March 3 | Third Encounter: Debts and Enemy Lines

Third Encounter: Debts and Enemy Lines
Text: Mark 12:1-17
Speaker: Mark Rupp

There is a strange stillness in the air. A moment full of anticipation, weariness, hope, and a good bit of fear. The stars shine down across the expanse known as No-Man’s Land, the frozen ground between two trenches that bears the marks of violence momentarily paused. The smells of blood and ash linger in the air, or perhaps only in the memory. Two men in uniform approach slowly, tentatively, from either side. Hearts racing, they gain a bit of confidence as their first steps are met not with violence but with curiosity.

One of the men reaches inside his pocket. In that brief instant, the other silently braces himself to react. But the hand emerges not with a weapon but with a cigar as the first man speaks the words, “Fröhliche Weihnachten.” Merry Christmas.

This is the scene that Melissa Florer-Bixler uses to open her book, How to Have An Enemy: Righteous Anger and the Work of Peace. It is one more fictionalized retelling of the Christmas Truce that happened in 1914 during WWI when a brief armistice took place between soldiers of opposing sides. If nothing else this pause in combat allowed each side to care for the wounded and tend to the dead. Many accounts of that day talk of soldiers singing carols across enemy lines. Some diaries and journals recount tales of swapping gifts, giving haircuts, and perhaps even playing soccer together in the fabled space between the trenches.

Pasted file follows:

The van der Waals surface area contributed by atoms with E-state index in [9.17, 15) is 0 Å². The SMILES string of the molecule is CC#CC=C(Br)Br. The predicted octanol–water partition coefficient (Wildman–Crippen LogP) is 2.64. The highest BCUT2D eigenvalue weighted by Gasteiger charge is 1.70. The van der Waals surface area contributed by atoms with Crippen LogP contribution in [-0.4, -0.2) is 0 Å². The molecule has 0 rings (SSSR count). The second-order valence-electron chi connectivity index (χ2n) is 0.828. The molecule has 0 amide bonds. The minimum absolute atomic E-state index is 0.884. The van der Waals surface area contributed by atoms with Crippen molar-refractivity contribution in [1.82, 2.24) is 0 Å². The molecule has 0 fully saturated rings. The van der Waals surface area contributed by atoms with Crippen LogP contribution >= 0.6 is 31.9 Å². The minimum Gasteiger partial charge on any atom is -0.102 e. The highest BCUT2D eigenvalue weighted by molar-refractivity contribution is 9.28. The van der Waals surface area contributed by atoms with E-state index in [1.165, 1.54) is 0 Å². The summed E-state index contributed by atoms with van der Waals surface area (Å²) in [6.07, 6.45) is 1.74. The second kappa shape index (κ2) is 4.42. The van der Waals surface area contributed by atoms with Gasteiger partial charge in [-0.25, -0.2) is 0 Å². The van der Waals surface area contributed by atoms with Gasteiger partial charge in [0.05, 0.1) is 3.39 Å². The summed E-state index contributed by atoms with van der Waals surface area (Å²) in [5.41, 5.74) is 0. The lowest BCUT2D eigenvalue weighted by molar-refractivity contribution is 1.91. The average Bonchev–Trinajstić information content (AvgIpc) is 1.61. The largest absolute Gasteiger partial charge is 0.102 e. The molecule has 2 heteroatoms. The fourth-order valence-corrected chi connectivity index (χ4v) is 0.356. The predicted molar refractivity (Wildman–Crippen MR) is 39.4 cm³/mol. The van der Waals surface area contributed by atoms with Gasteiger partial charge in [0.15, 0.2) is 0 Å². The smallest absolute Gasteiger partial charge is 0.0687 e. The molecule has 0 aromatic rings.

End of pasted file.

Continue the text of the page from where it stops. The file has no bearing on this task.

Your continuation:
There is enough evidence that this brief truce certainly happened, though there is no one version of the event, and–as Florer-Bixler is quick to point out–this event has been deeply mythologized in our culture, held up as the epitome of what it means to encounter one’s enemy and allow our shared humanity to turn enemies into friends. There have been movies depicting it, TV shows referencing it, a grocery store advertisement created a short scene from it to sell their wares, and certainly a few sermon illustrations.  But if we are able to strip back some of the mythology surrounding the event, we can begin to see that it wasn’t nearly the grand revelation of anti-war resistance that it is sometimes held up to be, most poignantly in the fact that the many–if not post–participants readily picked up their weapons on December 26 to return to the violence against those they’d met the previous day.